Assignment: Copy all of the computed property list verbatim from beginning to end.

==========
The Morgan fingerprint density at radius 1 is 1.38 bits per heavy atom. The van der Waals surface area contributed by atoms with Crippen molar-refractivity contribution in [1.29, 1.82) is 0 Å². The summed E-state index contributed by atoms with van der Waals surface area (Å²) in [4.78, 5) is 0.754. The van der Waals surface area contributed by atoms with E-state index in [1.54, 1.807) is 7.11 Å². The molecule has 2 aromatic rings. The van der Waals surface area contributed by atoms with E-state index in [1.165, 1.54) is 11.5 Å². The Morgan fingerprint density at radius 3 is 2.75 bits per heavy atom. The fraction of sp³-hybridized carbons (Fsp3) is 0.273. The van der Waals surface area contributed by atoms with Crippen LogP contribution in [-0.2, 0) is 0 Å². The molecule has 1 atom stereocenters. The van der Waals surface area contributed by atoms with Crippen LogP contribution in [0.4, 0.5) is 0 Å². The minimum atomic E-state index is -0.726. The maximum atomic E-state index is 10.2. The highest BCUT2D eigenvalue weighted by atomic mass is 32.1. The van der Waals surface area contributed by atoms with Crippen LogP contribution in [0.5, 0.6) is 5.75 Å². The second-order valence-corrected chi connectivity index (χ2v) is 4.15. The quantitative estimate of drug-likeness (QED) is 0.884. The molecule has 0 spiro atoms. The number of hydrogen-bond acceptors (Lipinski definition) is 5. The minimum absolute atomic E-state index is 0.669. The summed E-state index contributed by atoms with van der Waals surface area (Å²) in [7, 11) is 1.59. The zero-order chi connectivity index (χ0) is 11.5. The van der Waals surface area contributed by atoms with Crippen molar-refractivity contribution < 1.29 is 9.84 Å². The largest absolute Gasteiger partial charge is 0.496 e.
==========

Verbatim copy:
The Morgan fingerprint density at radius 1 is 1.38 bits per heavy atom. The van der Waals surface area contributed by atoms with Crippen molar-refractivity contribution in [1.29, 1.82) is 0 Å². The summed E-state index contributed by atoms with van der Waals surface area (Å²) in [4.78, 5) is 0.754. The van der Waals surface area contributed by atoms with E-state index in [1.54, 1.807) is 7.11 Å². The molecule has 2 aromatic rings. The van der Waals surface area contributed by atoms with E-state index in [1.165, 1.54) is 11.5 Å². The Morgan fingerprint density at radius 3 is 2.75 bits per heavy atom. The fraction of sp³-hybridized carbons (Fsp3) is 0.273. The van der Waals surface area contributed by atoms with Crippen LogP contribution in [-0.2, 0) is 0 Å². The molecule has 1 atom stereocenters. The van der Waals surface area contributed by atoms with Crippen LogP contribution in [0.4, 0.5) is 0 Å². The minimum atomic E-state index is -0.726. The maximum atomic E-state index is 10.2. The highest BCUT2D eigenvalue weighted by atomic mass is 32.1. The van der Waals surface area contributed by atoms with Crippen LogP contribution in [0.5, 0.6) is 5.75 Å². The second-order valence-corrected chi connectivity index (χ2v) is 4.15. The quantitative estimate of drug-likeness (QED) is 0.884. The molecule has 0 spiro atoms. The number of hydrogen-bond acceptors (Lipinski definition) is 5. The minimum absolute atomic E-state index is 0.669. The summed E-state index contributed by atoms with van der Waals surface area (Å²) in [7, 11) is 1.59. The zero-order chi connectivity index (χ0) is 11.5. The van der Waals surface area contributed by atoms with Crippen molar-refractivity contribution < 1.29 is 9.84 Å². The largest absolute Gasteiger partial charge is 0.496 e.